This Christmas, celebrate the birth of a savior. One who tells a new story. One in whom, there is no scarcity of any kind. Who does not discern by borders or nations, creeds or politics, but solely on the endless and generative love of the Triune God.

Blessed be the God who dwells with us, as child and savior.


Purify our conscience, Almighty God, by your daily visitation, that your Son Jesus Christ, at his coming, may find in us a mansion prepared for himself; who lives and reigns with you, in the unity of the Holy Spirit, one God, now and for ever. Amen.

Now to God who is able to strengthen you according to my gospel and the proclamation of Jesus Christ, according to the revelation of the mystery that was kept secret for long ages but is now disclosed, and through the prophetic writings is made known to all the Gentiles, according to the command of the eternal God, to bring about the obedience of faith– to the only wise God, through Jesus Christ, to whom be the glory forever! Amen.

That’s the collect for Advent 4 from the Book of Common Prayer, and Romans 16:25-27, the epistle.

I vastly prefer the KJV rendering of the phrase….to God only wise.

I recently was writing to a friend on the occasion of her ordination to the priesthood, and what I believe is ahead of her. I invoked this passage as a way of trying to convey my hope for her, and a church that we both love.

She inherits an ancient and weighty honor at a time when the Anglican Communion has become utterly riven. Nearly armed camps have staked out positions and fought for the soul of the church.

I won’t disguise that in one of those camps, I am recognized as a child of God and offered the Good News of Christ’s redemptive love, or say that they are equally guilty in the split. Far more than being conservative, the rebels are endorsing a vision of a church nearly unrecognizable to history. As my friend so eloquently describes, the Episcopal Church is just that, one of Bishops. It is not necessarily high church or low, liberal or conservative, but one of the unbroken line of succession going back to Peter himself. These are not simple changes, but ones of unmistakable weight. And in this fight there is hatred, racism, imperialism, cynicism, and downright sin of all measures.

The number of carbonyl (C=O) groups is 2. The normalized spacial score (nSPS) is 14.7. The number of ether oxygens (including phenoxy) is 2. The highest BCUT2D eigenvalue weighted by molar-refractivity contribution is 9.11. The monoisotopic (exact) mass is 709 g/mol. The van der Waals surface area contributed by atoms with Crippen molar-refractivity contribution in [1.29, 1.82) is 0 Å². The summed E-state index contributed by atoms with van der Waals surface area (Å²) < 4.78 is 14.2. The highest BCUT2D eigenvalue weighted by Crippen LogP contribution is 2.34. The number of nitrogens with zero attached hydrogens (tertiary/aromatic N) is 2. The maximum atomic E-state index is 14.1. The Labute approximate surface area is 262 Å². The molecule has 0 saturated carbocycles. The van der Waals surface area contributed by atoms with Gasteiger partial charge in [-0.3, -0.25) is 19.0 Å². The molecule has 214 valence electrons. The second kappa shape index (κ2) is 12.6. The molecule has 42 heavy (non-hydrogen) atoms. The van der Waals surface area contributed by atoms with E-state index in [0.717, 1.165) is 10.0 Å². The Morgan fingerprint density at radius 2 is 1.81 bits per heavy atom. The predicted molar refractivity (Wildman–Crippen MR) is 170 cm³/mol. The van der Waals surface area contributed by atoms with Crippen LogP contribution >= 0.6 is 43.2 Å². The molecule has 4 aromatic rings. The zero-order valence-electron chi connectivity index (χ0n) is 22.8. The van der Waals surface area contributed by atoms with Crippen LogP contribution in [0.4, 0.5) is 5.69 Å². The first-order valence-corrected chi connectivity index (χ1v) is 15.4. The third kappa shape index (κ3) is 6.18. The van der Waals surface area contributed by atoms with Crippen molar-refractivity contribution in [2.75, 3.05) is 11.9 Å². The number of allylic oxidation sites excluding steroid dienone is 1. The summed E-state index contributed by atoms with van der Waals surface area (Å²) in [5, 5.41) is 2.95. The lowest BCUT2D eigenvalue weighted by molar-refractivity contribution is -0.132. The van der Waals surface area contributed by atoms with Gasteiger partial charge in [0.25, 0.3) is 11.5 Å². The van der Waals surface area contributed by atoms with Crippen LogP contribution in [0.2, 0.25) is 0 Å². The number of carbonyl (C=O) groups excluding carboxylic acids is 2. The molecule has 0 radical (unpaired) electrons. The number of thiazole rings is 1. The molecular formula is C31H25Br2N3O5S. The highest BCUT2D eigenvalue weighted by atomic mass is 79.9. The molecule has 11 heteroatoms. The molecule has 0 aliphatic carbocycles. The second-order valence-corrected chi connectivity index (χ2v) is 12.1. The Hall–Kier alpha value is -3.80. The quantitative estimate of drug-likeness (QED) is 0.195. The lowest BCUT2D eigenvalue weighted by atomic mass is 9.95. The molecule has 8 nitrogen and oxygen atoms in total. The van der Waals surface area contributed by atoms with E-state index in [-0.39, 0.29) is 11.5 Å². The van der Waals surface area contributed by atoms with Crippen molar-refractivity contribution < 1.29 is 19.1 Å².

Where is the wisdom? Where can we see beyond such fractiousness and reach grace?

To think of God only wise, we often imagine a bearded white man, atop a throne. This is a figure who knows the future, whose power and control over history are unquestionable. The proper response is one of confidence, that the wise God will resolve everything, righting wrongs and setting things in their places. So perhaps we see our faction win, hope for a restoration of the church that is comfortable to us. But Paul closely follows this grand address with the words, “through Messiah Jesus.” The one who is crowned on deathrow, and raised up on a tree of death. The one that was “exposed to material conditions so so malignant that he was executed.”

The only wise God of Paul is one who is foolish to the ways of humanity, scornful of victory, triumphant in defeat. I don’t know how to hope like that. I can’t imagine a church that is upheld if “my” side loses. The opponents we have faced have not just decried our participation in the church, but vilified and hounded us in ways that truly frightens me. I know that my life is largely one of privilege, but for many of my sisters and brothers, this hateful rhetoric is just one more thing contributing to their peril and suffering. It separates them from their communities, families, and the God who endlessly pursues them in boundless love. I am so hard pressed to find hope in such a situation, it seems far too tragic and senselessly wasteful to be redeemed.

So, I do not yet know what it means to see the wisdom of God. I can only sit in prayer this advent, and wait. There are long nights this time of year, and you begin to wonder if you should ever see a dawn again. Rising in the darkness, and ending your toil long after the sun has gone down… I am not ready to sing glad carols and tidings, I am more like Elizabeth and Zechariah, who at the opening of Luke despair of bareness in their old age. Advent is a season of vigil for a Messiah who has not yet come…who cannot simply be summoned by rote prayer or piousness, but is a figment of contested imagination. Do we seek a king, a warrior, a priest? We, once again, do not know where to place our hope. We would do well to wait in the silence this season.

For I am beginning to suspect that it has very little to do with knowing the future. Or seeing a way out. Much more than that, it is a willingness to simply be, to witness, to proclaim grace when we feel it kick within our wombs, to be incarnate. Even unto death.

We seek a wisdom that was heartbroken long before the divisions of the church began to surface, that will remain hopeful far longer than they shall exist. That is with us. With us in the beginning. With us now. With us, world with out end.

To God only wise, through Jesus Christ, be all glory forever!